Software giant Adobe gives users in Venezuela three months free after reaching agreement with the US government
Adobe has been granted a licence by the US government, that will allow it to continue providing its online software to users in Venezuela.
Earlier this month Adobe had published a support document that said the company would be deactivating all accounts in Venezuela starting 28 October, due to US Government’s Executive Order 13884 issued on 5 August 2019.
That executive order by US President Donald Trump effectively halted all US trade with the country, in a measure to increase pressure of President Nicolás Maduro and convince him to step down.
But now Adobe has revealed in a blog post an “exciting update”, in that it can now continue to provide services to users in that country.
“After discussions with the US government, we’ve been granted a license to provide all of our Digital Media products and services in Venezuela,” blogged Adobe’s Chris Hall. “With this update, we’re sharing that users can continue to access the Creative Cloud and Document Cloud portfolio, and all of their content, as they did before. If you lost access to premium services, they will be restored within a week.”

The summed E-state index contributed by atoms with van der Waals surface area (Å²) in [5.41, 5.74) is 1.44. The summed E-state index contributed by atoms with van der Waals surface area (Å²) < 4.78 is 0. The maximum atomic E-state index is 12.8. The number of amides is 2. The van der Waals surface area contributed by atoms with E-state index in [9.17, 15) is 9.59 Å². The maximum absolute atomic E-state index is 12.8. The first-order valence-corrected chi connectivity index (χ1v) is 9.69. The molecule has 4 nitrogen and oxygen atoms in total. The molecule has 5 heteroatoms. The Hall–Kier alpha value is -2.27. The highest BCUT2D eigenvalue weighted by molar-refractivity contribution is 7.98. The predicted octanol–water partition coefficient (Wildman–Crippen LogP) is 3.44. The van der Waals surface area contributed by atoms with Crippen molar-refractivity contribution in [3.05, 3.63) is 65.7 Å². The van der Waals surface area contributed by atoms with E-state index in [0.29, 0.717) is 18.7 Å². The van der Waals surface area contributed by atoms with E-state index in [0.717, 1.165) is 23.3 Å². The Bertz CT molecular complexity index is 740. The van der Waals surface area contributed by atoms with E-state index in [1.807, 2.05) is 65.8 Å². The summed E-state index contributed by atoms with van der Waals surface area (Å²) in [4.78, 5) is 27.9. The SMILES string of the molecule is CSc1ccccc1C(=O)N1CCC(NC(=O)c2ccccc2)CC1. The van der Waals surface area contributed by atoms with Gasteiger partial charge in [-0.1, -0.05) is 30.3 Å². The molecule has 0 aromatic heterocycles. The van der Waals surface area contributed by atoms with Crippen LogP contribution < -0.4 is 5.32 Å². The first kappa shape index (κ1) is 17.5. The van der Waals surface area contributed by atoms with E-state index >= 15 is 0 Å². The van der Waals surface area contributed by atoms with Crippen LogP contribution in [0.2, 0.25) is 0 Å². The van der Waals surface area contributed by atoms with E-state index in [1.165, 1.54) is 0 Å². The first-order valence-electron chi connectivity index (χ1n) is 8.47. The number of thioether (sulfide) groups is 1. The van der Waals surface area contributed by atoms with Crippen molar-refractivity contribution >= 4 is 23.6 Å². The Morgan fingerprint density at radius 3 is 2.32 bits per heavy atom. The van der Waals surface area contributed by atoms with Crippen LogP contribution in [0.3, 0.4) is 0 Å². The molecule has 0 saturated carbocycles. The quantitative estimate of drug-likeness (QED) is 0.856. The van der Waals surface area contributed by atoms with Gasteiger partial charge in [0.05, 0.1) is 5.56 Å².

And in a separate FAQ, Adobe announced that those paid subscribers in Venezuela who had their accounts cancelled, will receive 90 days of free access to all the products and services after their subscriptions are “reactivated”.
It also promised that any subscribers in Venezuela who had lost access to paid services should have their access restored within one week.
“If you lost access to your services, they will be restored within a week,” said Adobe. “We apologize for any inconvenience and are adding 90 days of free service to your subscription. If you need to take any action regarding your account, we will follow up with you directly.”
Adobe of course killed off its Creative Suite and its traditional licensing model in 2013, when it revealed that its Creative Cloud would be delivered on a monthly subscription basis instead.
This means that users were no longer able to purchase standalone versions of the software, and instead have to rely on a subscription-only model, which makes it easier for Adobe to flip the kill switch.
It remains to be seen whether other tech firms will also have to apply for a US licence, in order to carry on doing business in that South American country.
Do you know all about IT and the law? Take our quiz.